Verizon Theatre, Grand Prairie
Monday, July 13, 2015
Mull this fact for a minute: The 2010s mark Judas Priest’s fifth decade as a band. Of all the metal acts that rose to prominence during the 1970s, Judas Priest is one of the few to have stayed popular. Staying relevant in such a niche, hardbound subculture as heavy metal is tough to do, and very few have done it. Judas Priest is an exception.
Monday night at Verizon Theatre, Judas Priest played a set that largely stuck to their greatest hits, but they kept things fresh by playing with an energy that would exceed most bands half their age. Not content to ride the nostalgia circuit and play festivals rife with bloated, in-it-for-a-paycheck has-beens (I’m looking at you, Rocklahoma), they're currently touring in support of last year’s Redeemer of Souls, a return to form after the slightly overreaching grandiosity of 2008’s Nostradamus. Minus a few slight missteps in the late '80s and mid-'90s, the band has been consistently reliable both on record and on stage.
Rob Halford, vocalist and linchpin to the band’s creative and commercial success (if in doubt, listen to the band’s two mid-'90s albums that are without the singer), had the audience in the palm of his hand before he'd even sung a note. Unlike other still-active, legendary metal vocalists, Halford commands attention without demanding attention. This could be owed to a laid-back personality, but more than likely it’s because Halford’s voice does all the talking. His singing doesn’t show any ill-effects from decades of hard touring, and his voice is as powerful as ever.
Halford paced the stage in a calm, focused manner, content to let his bandmates carry the songs when his vocals weren’t at the forefront. His demeanor was one of a seasoned veteran, confident in his abilities. When Halford did let loose with a falsetto wail, it was without fail pitch-perfect and every bit as spine-tingling as those heard on classic albums like Screaming for Vengeance or Defenders of the Faith.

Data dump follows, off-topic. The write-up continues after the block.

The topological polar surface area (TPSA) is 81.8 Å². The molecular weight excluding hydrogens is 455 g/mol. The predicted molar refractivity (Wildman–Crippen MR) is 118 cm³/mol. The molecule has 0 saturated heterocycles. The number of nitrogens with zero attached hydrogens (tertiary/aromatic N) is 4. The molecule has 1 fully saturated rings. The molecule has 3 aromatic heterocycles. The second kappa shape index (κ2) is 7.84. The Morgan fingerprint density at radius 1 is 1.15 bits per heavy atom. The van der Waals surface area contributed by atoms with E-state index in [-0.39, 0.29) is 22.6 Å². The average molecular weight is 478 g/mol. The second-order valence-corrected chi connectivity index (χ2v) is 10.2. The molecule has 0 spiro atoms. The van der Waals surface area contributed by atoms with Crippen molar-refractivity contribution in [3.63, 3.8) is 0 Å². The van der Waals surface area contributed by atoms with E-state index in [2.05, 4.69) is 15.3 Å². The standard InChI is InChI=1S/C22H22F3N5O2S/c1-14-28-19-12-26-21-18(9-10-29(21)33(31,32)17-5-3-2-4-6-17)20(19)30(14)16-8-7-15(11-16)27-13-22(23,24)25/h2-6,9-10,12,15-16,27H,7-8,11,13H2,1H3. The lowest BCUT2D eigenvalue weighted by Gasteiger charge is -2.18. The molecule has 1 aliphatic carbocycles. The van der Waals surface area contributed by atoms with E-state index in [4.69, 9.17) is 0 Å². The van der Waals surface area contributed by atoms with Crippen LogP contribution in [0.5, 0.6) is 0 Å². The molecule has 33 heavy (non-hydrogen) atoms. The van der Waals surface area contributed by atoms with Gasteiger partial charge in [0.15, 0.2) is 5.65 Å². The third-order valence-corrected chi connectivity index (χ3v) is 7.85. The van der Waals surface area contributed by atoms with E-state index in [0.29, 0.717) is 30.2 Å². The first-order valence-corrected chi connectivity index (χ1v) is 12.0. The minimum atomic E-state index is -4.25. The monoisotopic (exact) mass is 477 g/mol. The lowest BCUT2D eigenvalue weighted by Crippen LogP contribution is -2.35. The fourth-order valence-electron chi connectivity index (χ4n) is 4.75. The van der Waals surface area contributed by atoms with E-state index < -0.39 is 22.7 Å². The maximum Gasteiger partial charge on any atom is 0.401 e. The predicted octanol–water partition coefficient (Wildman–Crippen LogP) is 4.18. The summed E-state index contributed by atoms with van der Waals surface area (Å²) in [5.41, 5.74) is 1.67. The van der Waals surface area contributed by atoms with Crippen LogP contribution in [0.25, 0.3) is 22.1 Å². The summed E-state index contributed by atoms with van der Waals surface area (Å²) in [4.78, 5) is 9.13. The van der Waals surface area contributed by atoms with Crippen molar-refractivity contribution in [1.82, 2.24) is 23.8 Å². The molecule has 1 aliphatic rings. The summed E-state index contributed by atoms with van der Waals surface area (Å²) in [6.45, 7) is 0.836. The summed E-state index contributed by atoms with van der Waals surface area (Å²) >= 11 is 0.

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The most impressive part of the show was that none of Judas Priest's members has lost a step. Halford was visibly having a great time, leading the audience in chants and sing-alongs before, during and after songs. Longtime guitarist Glenn Tipton was smiling throughout the set, his nimble fingers and fluid playing style giving his solos a feeling of effortlessness and ease. And although bassist Ian Hill was tucked away into a corner of the stage for the set, he seemed perfectly content with that corner.
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But it was the band’s newest member, lead guitarist Richie Faulkner, who really led the charge for the night. Almost 20 years the junior of the next-youngest member of Judas Priest, Faulkner was thrust into the spotlight and given the responsibility of replicating some of the band’s most iconic solos. Not only did he nail every one of them, he did so with a veteran’s sense of showmanship. At one point, in an almost Spinal Tap-esque display of bravado, he carried on a conversation with a few front-row audience members in the middle of a song. Not only was it mid-song, it was mid-riff, but it didn’t matter; Faulkner didn’t miss a note. He’s just that damn good. Much in the spirit of his predecessor, former guitarist (and original member) K.K. Downing, Faulkner rolled out every trick in the flashy-guitarist’s playbook: He played over his head, with his teeth and on his knees, all with a wink and a nod to the audience. Oddly enough, Faulkner even looks very similar to Downing from a distance, fitting for someone who so deftly continues the band’s signature twin-guitar sound.
A sense of playfulness was obvious throughout the band’s set. Halford and Faulkner were constantly joking with each other; at one point Halford, finishing a regiment of shadowboxing across the stage, gave Faulkner a mock punch to the face. Faulkner played along like they’d done the act a thousand times before, tossing his head back mid-riff before regaining his ever-present smirk. To put it simply, the band was loose — not in terms of hitting cues or staying on time, which they handled with the ease you’d expect from a band 40-plus years into its life. They were relaxed, comfortable and engaged with the audience, while at the same time perfectly content to take a second just to make each other laugh and entertain themselves.
Speaking of which, drummer Scott Travis had a penchant for flipping and catching his drum sticks — not between songs, but in the middle of his drum patterns. Over and over he’d flip the stick, catch it, and keep drumming as normal. With all the great players in the band and Travis being seated so far back from the stage, it seemed unlikely that most of the audience would notice his showmanship. Then again, if you were in Judas Priest and good enough to throw and catch your drum sticks without a missing a beat, would you do the same thing? Hell yeah you would — even if it was only to entertain yourself.